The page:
Janesville residents interested in running for local public office will have options in April, and they shouldn’t let caustic national politics discourage them.
Both the Janesville School Board and the Janesville City Council will have openings because incumbents are not seeking re-election. The presidents of those bodies encouraged people to run and not fret about politics.
The city council and school board are nonpartisan offices. Candidates don’t run as Democrats or Republicans, although both bodies undoubtedly have contingents of both.
Outgoing city council President Sue Conley, who is leaving to represent Janesville in the state Assembly as a Democrat, said politics haven’t been an issue on the city council.
“We don’t talk about it,” Conley said. “I couldn’t go down the line and tell you the political ideology every city council member espouses to. We don’t speak to each other in those terms. We haven’t, I don’t think, put forth proposals that are partisan. The issues that we deal with are really community based—what’s the best for our community, politics aside.”
Steve Huth, outgoing president of the Janesville School Board, said the school board has both Democrats and Republicans, but politics don’t enter into debates and decisions.
“When it comes to sitting down at the school board table, they understand we’re here for the students,” Huth said. “The school board, you don’t talk about politics. We talk about what’s good for kids.”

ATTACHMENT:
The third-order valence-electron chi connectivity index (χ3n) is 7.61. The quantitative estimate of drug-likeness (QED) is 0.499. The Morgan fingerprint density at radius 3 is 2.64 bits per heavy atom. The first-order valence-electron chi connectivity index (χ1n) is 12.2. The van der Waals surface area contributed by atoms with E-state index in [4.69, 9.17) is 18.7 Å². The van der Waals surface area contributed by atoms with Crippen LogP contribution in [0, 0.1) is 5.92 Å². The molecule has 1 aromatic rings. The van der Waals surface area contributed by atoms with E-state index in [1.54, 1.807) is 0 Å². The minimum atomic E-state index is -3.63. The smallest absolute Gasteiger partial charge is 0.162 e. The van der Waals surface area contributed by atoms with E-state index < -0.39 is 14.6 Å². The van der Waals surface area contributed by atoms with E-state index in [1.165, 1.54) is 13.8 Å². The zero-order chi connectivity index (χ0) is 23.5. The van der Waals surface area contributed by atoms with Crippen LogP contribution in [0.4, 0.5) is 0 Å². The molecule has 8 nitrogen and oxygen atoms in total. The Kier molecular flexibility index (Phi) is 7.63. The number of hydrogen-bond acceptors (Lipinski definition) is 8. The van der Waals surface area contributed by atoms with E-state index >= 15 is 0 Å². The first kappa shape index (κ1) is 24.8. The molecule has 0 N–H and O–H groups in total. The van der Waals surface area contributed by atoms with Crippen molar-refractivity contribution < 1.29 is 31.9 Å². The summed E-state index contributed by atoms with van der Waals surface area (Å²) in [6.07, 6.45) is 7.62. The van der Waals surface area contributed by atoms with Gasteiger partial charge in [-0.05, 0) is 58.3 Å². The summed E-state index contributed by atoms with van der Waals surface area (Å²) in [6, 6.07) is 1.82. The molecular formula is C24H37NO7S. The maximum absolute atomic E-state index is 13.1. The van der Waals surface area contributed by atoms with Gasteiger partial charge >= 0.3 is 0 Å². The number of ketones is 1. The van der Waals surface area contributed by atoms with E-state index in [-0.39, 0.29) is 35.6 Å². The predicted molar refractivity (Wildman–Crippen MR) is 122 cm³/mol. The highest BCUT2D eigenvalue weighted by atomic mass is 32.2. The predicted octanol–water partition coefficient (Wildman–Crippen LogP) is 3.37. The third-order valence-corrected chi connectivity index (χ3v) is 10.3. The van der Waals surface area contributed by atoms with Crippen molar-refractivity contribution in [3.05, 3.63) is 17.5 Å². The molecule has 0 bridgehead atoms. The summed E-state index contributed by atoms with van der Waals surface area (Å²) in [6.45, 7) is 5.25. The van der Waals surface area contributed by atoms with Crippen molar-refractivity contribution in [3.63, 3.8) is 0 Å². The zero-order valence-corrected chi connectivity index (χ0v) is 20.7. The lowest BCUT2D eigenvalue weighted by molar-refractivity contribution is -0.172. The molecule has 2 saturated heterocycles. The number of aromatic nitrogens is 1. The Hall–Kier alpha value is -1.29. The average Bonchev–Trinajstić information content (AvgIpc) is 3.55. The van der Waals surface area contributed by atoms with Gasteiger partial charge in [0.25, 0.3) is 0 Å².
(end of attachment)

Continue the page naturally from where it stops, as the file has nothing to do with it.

The school board used to be more political, Huth said, and although he wouldn’t admit it, Huth probably deserves some of the credit for making the school board a politics-free zone.
“I’m a declared moderate. I used to be called Mr. Moderate,” Huth said.
Conley agreed that it might not be clear to everybody that politics don’t have a place in the school board and city council.
“I think politics has gotten so pervasive in our lives that maybe it is a little blurry for folks,” Conley said. “You certainly could let it be. You could bring your political perspective into every decision that you make, but I’m not sure that’s helpful when you’re trying to serve the community of Janesville.”
Huth said he thinks people understand the school board is nonpartisan.
“I think they do. I’m not sure that they believe it, but I think they understand it. You can have … a raging Republican, but that doesn’t mean that he can’t advocate for all children. He could be a raging Democrat, and that doesn’t mean that he’s not going to advocate for all kids,” Huth said.
Conley and Huth encouraged people who are considering running for city council or school board to think about the commitment.
Huth recommended people set aside the time they would be spending at school board meetings and reviewing school district materials and spend that time away from their families to get a feel for what it would be like.
Conley said the first year on the city council is a lot of reading and a lot of learning, but people who get elected almost always seek re-election “because the decisions you’re making are making a difference.”